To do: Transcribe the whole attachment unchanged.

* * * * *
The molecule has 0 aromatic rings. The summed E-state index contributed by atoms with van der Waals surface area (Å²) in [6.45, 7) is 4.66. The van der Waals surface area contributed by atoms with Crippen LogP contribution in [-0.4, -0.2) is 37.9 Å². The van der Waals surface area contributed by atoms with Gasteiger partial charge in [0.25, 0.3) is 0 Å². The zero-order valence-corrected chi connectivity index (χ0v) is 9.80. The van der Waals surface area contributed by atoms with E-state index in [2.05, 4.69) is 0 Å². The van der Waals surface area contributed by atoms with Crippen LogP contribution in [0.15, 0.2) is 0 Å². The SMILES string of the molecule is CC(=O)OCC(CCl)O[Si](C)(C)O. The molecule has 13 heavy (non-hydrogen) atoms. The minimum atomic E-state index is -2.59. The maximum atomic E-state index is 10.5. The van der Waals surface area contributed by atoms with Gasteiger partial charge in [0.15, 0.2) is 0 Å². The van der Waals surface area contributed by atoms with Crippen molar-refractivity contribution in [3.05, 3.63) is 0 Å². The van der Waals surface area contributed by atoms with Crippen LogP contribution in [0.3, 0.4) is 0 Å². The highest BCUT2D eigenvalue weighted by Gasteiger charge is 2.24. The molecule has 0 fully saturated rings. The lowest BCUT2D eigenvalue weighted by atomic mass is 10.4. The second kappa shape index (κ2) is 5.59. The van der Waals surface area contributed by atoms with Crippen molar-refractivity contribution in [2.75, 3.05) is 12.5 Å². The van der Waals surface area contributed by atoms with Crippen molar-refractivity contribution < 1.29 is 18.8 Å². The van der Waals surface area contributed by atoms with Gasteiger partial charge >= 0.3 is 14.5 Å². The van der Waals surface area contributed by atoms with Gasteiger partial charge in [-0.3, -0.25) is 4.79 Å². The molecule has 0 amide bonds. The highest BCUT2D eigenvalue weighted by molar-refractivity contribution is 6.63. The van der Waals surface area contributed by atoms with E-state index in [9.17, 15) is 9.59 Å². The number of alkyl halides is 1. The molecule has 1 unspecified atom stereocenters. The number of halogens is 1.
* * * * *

The molecule has 0 aromatic rings. The summed E-state index contributed by atoms with van der Waals surface area (Å²) in [6.45, 7) is 4.66. The van der Waals surface area contributed by atoms with Crippen LogP contribution in [-0.4, -0.2) is 37.9 Å². The van der Waals surface area contributed by atoms with Gasteiger partial charge in [0.25, 0.3) is 0 Å². The zero-order valence-corrected chi connectivity index (χ0v) is 9.80. The van der Waals surface area contributed by atoms with E-state index in [2.05, 4.69) is 0 Å². The van der Waals surface area contributed by atoms with Crippen LogP contribution in [0.15, 0.2) is 0 Å². The SMILES string of the molecule is CC(=O)OCC(CCl)O[Si](C)(C)O. The molecule has 13 heavy (non-hydrogen) atoms. The minimum atomic E-state index is -2.59. The maximum atomic E-state index is 10.5. The van der Waals surface area contributed by atoms with Gasteiger partial charge in [0.15, 0.2) is 0 Å². The van der Waals surface area contributed by atoms with Crippen molar-refractivity contribution in [3.05, 3.63) is 0 Å². The van der Waals surface area contributed by atoms with Crippen LogP contribution in [0.3, 0.4) is 0 Å². The highest BCUT2D eigenvalue weighted by Gasteiger charge is 2.24. The molecule has 0 fully saturated rings. The lowest BCUT2D eigenvalue weighted by atomic mass is 10.4. The second kappa shape index (κ2) is 5.59. The van der Waals surface area contributed by atoms with Crippen molar-refractivity contribution in [2.75, 3.05) is 12.5 Å². The van der Waals surface area contributed by atoms with Crippen molar-refractivity contribution < 1.29 is 18.8 Å². The van der Waals surface area contributed by atoms with Gasteiger partial charge >= 0.3 is 14.5 Å². The van der Waals surface area contributed by atoms with Gasteiger partial charge in [-0.3, -0.25) is 4.79 Å². The molecule has 0 amide bonds. The highest BCUT2D eigenvalue weighted by molar-refractivity contribution is 6.63. The van der Waals surface area contributed by atoms with E-state index in [9.17, 15) is 9.59 Å². The number of alkyl halides is 1. The molecule has 1 unspecified atom stereocenters. The number of halogens is 1.